ICE and FBI issue joint statement on 20th anniversary of genocide at Srebrenica

WASHINGTON — This week marks the 20th anniversary of the commencement of executions of approximately 8,000 Bosniak men and boys in and around Srebrenica, Bosnia and Herzegovina.  In addition to the cold-blooded and calculated executions, the crimes at Srebrenica also included torture, rape, other inhumane acts, and ultimately the violent expulsion of approximately 30,000 women, children, and elderly.

The U.S. Congress, the International Criminal Tribunal for the former Yugoslavia, and the Court of Bosnia and Herzegovina have all concluded that the crimes in eastern Bosnia in July 1995 constitute genocide.

U.S. Immigration and Customs Enforcement (ICE) and the FBI pay tribute to all victims and survivors of the genocide and other acts of persecution that occurred in and around Srebrenica.

“The atrocities inflicted upon the victims at Srebrenica will never be forgotten,” said ICE Director Sarah Saldaña.  “ICE will continue working with the FBI and other U.S. government partners to hold responsible those who assisted in the horrors at Srebrenica or who have lied to U.S. officials about their participation, in order to remain in the United States on a potential path to U.S. citizenship. We are determined to work with our nation’s courts to prosecute these cases and seek removal or denaturalization. Those connected to the horrors at Srebrenica who have denigrated the integrity of the U.S. immigration system should not sleep easy – ICE and its law enforcement partners are still working hard on these cases.”

Joseph S. Campbell, assistant director for the Criminal Investigative Division of the FBI stated, “Justice for the victims and the families of this brazen act of genocide must include a full accounting of the crimes that occurred 20 years ago. Prosecution and punishment of those who carried out the atrocities remains, to this day, a moral and legal obligation of the FBI. By ending impunity for crimes of this magnitude, we honor Srebrenica’s victims and their families and secure a brighter future for generations to come.” The FBI’s International Human Rights Unit (IHRU) employs the law enforcement and intelligence reach of all 56 FBI field offices and 76 legal attaches located worldwide. The unit works with its international law enforcement and intelligence partners to identify, locate and prosecute perpetrators of human rights violations.

The FBI’s IRHU is co-located with ICE’s Human Rights Violator War Crimes Unit at the Human Rights Violator War Crimes Center.  Here, both agencies have synched their expertise, investigative and prosecutorial mechanisms as well as their national and international reach. The result is a multi- faceted endeavor aimed at perpetrators of human rights abuses. IHRU has directed its information and awareness program within the U.S. government to facilitate a whole of government approach to ending the impunity of human rights violators.  The unit also works in close collaboration with the U.S. intelligence community, Department of Defense, Department of State, and INTERPOL.  The IRHU participates in the Atrocity Prevention Board, a National Security Council-led interagency enterprise that coordinates the U.S.’s approach to preventing and responding to mass atrocities.  Within the FBI itself, IHRU is conducting educational seminars with FBI field offices, creating and implementing FBI and U.S. intelligence requirements as well as developing a comprehensive policy and training program for agents and analysts working human rights matters.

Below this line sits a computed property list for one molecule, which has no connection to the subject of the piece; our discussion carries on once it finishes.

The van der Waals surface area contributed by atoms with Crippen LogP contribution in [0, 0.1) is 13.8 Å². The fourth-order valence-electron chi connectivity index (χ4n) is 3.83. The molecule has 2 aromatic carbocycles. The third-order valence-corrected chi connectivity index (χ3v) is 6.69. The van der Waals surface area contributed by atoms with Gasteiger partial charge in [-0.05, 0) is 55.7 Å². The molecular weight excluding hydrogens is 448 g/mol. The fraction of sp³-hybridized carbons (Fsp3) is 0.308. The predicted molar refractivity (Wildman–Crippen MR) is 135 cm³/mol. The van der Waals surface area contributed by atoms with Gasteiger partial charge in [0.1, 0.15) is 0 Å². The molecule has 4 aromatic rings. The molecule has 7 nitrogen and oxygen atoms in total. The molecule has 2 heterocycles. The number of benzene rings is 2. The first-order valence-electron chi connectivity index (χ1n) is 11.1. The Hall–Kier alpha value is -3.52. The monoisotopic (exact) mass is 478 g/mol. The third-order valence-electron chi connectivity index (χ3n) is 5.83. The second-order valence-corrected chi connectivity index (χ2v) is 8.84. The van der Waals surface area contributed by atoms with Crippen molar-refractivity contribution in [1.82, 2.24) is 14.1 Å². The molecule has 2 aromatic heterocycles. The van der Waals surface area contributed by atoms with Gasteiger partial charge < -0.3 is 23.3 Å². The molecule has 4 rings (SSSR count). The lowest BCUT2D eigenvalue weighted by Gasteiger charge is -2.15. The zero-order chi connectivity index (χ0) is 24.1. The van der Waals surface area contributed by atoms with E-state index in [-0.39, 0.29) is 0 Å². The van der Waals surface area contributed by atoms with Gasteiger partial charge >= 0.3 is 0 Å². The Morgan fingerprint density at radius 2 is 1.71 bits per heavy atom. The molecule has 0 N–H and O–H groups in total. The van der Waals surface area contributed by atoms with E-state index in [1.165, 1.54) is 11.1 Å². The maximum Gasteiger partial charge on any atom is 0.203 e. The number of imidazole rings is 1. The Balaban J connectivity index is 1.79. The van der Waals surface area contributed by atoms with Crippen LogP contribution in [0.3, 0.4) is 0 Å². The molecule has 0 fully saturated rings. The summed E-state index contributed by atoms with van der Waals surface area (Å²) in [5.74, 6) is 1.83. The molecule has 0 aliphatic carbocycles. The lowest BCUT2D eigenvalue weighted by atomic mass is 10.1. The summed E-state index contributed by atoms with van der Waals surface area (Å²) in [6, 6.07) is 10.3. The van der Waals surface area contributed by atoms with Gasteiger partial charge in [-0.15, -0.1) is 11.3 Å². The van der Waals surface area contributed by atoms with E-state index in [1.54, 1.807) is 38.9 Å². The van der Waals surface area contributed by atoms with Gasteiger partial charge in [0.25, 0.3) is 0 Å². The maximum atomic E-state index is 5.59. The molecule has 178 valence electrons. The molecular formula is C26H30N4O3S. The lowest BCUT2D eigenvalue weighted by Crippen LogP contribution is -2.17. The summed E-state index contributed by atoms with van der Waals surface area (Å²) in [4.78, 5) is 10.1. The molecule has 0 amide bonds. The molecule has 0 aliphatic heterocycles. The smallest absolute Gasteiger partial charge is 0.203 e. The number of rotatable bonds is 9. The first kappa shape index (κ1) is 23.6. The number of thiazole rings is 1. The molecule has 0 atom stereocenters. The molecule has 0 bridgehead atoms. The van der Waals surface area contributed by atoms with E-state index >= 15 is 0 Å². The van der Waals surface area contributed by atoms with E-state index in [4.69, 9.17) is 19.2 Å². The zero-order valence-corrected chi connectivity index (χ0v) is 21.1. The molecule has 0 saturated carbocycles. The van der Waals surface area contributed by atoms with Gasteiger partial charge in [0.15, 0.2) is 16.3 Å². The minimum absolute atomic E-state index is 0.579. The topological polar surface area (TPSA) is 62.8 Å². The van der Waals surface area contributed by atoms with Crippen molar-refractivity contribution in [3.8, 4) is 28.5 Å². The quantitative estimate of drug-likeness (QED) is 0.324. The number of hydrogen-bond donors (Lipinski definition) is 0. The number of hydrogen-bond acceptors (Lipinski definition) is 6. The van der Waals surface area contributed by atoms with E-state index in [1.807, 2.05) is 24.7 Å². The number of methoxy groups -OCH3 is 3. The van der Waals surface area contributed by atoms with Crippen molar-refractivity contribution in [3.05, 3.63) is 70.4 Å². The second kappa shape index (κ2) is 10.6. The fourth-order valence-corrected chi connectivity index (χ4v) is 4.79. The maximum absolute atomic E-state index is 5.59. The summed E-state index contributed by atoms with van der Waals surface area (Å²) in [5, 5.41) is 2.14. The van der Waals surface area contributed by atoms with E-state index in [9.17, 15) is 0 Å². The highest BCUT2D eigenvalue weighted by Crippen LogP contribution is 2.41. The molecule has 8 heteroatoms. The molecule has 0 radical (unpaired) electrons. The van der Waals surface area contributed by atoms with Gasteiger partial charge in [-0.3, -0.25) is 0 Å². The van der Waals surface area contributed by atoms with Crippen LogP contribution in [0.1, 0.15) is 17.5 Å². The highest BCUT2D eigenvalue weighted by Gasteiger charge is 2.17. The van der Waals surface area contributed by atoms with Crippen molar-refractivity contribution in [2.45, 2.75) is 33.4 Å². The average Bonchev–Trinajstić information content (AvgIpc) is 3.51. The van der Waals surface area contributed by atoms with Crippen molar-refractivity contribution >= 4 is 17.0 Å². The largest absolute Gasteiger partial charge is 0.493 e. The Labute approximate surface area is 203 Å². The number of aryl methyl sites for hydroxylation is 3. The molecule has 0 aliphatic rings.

Over the last four years, ICE’s Human Rights Violators and War Crimes Center has issued more than 67,000 lookouts for individuals from more than 111 countries and stopped 161 human rights violators or war crime suspects from entering the United States.

Since fiscal year 2004, ICE has arrested more than 296 individuals for human rights-related violations under various criminal and/or immigration statutes. During that same period, ICE obtained deportation orders and physically removed more than 740 known or suspected human rights violators from the United States. Currently, ICE’s Homeland Security Investigations has more than 140 active investigations into suspected human rights violators and is pursuing more than 1,800 leads and removal cases involving suspected human rights violators from 97 different countries.

Members of the public who have information about foreign nationals suspected of engaging in human rights abuses or war crimes are urged to contact ICE by calling the toll-free ICE tip line at 1-866-347-2423 or internationally at 001-1802-872-6199. They can also email HRV.ICE@ice.dhs.gov or complete ICE’s online tip form.

Source: ICE